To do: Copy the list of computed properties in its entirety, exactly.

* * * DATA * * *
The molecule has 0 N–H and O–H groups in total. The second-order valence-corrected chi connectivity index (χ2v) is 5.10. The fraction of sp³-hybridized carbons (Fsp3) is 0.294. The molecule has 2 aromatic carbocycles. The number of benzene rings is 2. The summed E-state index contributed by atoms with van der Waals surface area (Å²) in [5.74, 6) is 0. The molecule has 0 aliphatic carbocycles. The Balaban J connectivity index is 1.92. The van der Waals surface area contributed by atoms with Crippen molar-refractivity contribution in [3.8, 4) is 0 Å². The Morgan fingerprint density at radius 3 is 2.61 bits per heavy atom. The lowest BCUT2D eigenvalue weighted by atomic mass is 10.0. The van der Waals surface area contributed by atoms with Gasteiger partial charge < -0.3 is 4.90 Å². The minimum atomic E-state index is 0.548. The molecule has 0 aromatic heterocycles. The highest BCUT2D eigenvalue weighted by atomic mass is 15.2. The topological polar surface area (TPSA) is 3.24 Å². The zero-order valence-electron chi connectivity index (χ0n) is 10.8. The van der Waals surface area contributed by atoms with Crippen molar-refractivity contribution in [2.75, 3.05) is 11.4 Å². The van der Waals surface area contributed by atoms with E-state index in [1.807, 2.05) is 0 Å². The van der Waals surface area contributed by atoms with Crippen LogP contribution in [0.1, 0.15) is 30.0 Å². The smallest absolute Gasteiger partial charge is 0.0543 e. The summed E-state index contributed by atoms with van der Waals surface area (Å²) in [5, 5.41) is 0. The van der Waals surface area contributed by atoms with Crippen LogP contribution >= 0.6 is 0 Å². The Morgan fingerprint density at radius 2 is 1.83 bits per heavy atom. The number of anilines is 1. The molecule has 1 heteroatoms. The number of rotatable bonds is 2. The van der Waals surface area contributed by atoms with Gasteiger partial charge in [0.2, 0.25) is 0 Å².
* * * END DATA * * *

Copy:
The molecule has 0 N–H and O–H groups in total. The second-order valence-corrected chi connectivity index (χ2v) is 5.10. The fraction of sp³-hybridized carbons (Fsp3) is 0.294. The molecule has 2 aromatic carbocycles. The number of benzene rings is 2. The summed E-state index contributed by atoms with van der Waals surface area (Å²) in [5.74, 6) is 0. The molecule has 0 aliphatic carbocycles. The Balaban J connectivity index is 1.92. The van der Waals surface area contributed by atoms with Crippen molar-refractivity contribution in [3.8, 4) is 0 Å². The Morgan fingerprint density at radius 3 is 2.61 bits per heavy atom. The lowest BCUT2D eigenvalue weighted by atomic mass is 10.0. The van der Waals surface area contributed by atoms with Gasteiger partial charge < -0.3 is 4.90 Å². The minimum atomic E-state index is 0.548. The molecule has 0 aromatic heterocycles. The highest BCUT2D eigenvalue weighted by atomic mass is 15.2. The topological polar surface area (TPSA) is 3.24 Å². The zero-order valence-electron chi connectivity index (χ0n) is 10.8. The van der Waals surface area contributed by atoms with Crippen molar-refractivity contribution in [2.75, 3.05) is 11.4 Å². The van der Waals surface area contributed by atoms with E-state index in [1.807, 2.05) is 0 Å². The van der Waals surface area contributed by atoms with Crippen LogP contribution in [0.1, 0.15) is 30.0 Å². The smallest absolute Gasteiger partial charge is 0.0543 e. The summed E-state index contributed by atoms with van der Waals surface area (Å²) in [5, 5.41) is 0. The van der Waals surface area contributed by atoms with Crippen LogP contribution >= 0.6 is 0 Å². The Morgan fingerprint density at radius 2 is 1.83 bits per heavy atom. The number of anilines is 1. The molecule has 1 heteroatoms. The number of rotatable bonds is 2. The van der Waals surface area contributed by atoms with Gasteiger partial charge in [0.2, 0.25) is 0 Å².